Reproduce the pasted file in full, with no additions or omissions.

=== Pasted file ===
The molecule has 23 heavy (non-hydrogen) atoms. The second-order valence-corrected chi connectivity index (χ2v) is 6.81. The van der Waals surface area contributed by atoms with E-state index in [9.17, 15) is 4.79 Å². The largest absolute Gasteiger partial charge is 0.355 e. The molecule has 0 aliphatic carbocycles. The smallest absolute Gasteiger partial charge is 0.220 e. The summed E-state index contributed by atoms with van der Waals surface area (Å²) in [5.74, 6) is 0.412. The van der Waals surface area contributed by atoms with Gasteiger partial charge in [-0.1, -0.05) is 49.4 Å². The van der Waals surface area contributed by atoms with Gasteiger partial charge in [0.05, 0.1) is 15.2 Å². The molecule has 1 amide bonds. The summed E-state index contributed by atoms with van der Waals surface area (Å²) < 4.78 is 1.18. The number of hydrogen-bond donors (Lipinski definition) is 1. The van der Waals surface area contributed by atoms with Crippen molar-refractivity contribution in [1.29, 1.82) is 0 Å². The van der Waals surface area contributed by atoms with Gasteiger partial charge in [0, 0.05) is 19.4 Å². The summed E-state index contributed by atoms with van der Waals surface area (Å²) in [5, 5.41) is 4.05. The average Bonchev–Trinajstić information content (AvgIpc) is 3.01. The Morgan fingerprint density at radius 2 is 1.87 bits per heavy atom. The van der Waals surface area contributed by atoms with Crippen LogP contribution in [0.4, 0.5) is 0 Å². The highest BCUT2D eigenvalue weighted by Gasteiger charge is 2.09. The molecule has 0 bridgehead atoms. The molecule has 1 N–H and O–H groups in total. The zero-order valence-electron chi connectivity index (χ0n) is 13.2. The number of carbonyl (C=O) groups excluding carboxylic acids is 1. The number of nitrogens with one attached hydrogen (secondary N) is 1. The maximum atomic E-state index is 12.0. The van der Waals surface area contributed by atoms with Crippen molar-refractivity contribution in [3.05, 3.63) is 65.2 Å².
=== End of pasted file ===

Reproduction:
The molecule has 23 heavy (non-hydrogen) atoms. The second-order valence-corrected chi connectivity index (χ2v) is 6.81. The van der Waals surface area contributed by atoms with E-state index in [9.17, 15) is 4.79 Å². The largest absolute Gasteiger partial charge is 0.355 e. The molecule has 0 aliphatic carbocycles. The smallest absolute Gasteiger partial charge is 0.220 e. The summed E-state index contributed by atoms with van der Waals surface area (Å²) in [5.74, 6) is 0.412. The van der Waals surface area contributed by atoms with Gasteiger partial charge in [-0.1, -0.05) is 49.4 Å². The van der Waals surface area contributed by atoms with Gasteiger partial charge in [0.05, 0.1) is 15.2 Å². The molecule has 1 amide bonds. The summed E-state index contributed by atoms with van der Waals surface area (Å²) < 4.78 is 1.18. The number of hydrogen-bond donors (Lipinski definition) is 1. The van der Waals surface area contributed by atoms with Crippen molar-refractivity contribution in [1.29, 1.82) is 0 Å². The van der Waals surface area contributed by atoms with Gasteiger partial charge in [0, 0.05) is 19.4 Å². The summed E-state index contributed by atoms with van der Waals surface area (Å²) in [5, 5.41) is 4.05. The average Bonchev–Trinajstić information content (AvgIpc) is 3.01. The Morgan fingerprint density at radius 2 is 1.87 bits per heavy atom. The van der Waals surface area contributed by atoms with Crippen LogP contribution in [0.4, 0.5) is 0 Å². The highest BCUT2D eigenvalue weighted by Gasteiger charge is 2.09. The molecule has 0 bridgehead atoms. The molecule has 1 N–H and O–H groups in total. The zero-order valence-electron chi connectivity index (χ0n) is 13.2. The number of carbonyl (C=O) groups excluding carboxylic acids is 1. The number of nitrogens with one attached hydrogen (secondary N) is 1. The maximum atomic E-state index is 12.0. The van der Waals surface area contributed by atoms with Crippen molar-refractivity contribution in [3.05, 3.63) is 65.2 Å².